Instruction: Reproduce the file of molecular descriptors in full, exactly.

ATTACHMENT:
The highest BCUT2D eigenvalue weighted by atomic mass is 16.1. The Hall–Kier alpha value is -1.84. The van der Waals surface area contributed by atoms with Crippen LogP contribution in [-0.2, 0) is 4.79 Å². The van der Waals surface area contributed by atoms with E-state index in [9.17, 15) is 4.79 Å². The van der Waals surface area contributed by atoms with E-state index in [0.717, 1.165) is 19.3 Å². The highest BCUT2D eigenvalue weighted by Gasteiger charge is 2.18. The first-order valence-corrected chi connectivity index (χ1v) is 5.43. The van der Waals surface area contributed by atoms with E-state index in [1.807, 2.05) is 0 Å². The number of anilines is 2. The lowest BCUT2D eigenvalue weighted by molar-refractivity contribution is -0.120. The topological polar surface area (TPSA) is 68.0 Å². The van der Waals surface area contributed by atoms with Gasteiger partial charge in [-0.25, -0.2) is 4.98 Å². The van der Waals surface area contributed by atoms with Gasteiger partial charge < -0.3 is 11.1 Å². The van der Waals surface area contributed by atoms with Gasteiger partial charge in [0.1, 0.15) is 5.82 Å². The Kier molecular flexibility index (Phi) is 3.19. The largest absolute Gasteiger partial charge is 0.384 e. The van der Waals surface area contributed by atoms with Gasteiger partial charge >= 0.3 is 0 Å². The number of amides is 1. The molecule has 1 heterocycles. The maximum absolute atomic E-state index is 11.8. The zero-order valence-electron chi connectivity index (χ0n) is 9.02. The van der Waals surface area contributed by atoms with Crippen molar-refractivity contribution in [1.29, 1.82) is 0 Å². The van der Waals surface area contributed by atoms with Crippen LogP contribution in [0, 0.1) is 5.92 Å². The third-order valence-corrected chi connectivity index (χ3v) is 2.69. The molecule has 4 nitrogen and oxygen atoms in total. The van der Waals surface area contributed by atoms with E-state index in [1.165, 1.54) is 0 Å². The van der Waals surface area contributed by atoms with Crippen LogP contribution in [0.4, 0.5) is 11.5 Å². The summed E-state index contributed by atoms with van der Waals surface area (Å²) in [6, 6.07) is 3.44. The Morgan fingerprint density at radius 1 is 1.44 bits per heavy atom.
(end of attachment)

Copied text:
The highest BCUT2D eigenvalue weighted by atomic mass is 16.1. The Hall–Kier alpha value is -1.84. The van der Waals surface area contributed by atoms with Crippen LogP contribution in [-0.2, 0) is 4.79 Å². The van der Waals surface area contributed by atoms with E-state index in [9.17, 15) is 4.79 Å². The van der Waals surface area contributed by atoms with E-state index in [0.717, 1.165) is 19.3 Å². The highest BCUT2D eigenvalue weighted by Gasteiger charge is 2.18. The first-order valence-corrected chi connectivity index (χ1v) is 5.43. The van der Waals surface area contributed by atoms with E-state index in [1.807, 2.05) is 0 Å². The number of anilines is 2. The lowest BCUT2D eigenvalue weighted by molar-refractivity contribution is -0.120. The topological polar surface area (TPSA) is 68.0 Å². The van der Waals surface area contributed by atoms with Gasteiger partial charge in [-0.25, -0.2) is 4.98 Å². The van der Waals surface area contributed by atoms with Gasteiger partial charge < -0.3 is 11.1 Å². The van der Waals surface area contributed by atoms with Gasteiger partial charge in [0.1, 0.15) is 5.82 Å². The Kier molecular flexibility index (Phi) is 3.19. The largest absolute Gasteiger partial charge is 0.384 e. The van der Waals surface area contributed by atoms with Gasteiger partial charge >= 0.3 is 0 Å². The number of amides is 1. The molecule has 1 heterocycles. The maximum absolute atomic E-state index is 11.8. The zero-order valence-electron chi connectivity index (χ0n) is 9.02. The van der Waals surface area contributed by atoms with Crippen molar-refractivity contribution in [1.29, 1.82) is 0 Å². The van der Waals surface area contributed by atoms with Crippen LogP contribution in [0, 0.1) is 5.92 Å². The third-order valence-corrected chi connectivity index (χ3v) is 2.69. The molecule has 4 nitrogen and oxygen atoms in total. The van der Waals surface area contributed by atoms with E-state index in [1.165, 1.54) is 0 Å². The van der Waals surface area contributed by atoms with Crippen LogP contribution in [0.4, 0.5) is 11.5 Å². The summed E-state index contributed by atoms with van der Waals surface area (Å²) in [6, 6.07) is 3.44. The Morgan fingerprint density at radius 1 is 1.44 bits per heavy atom.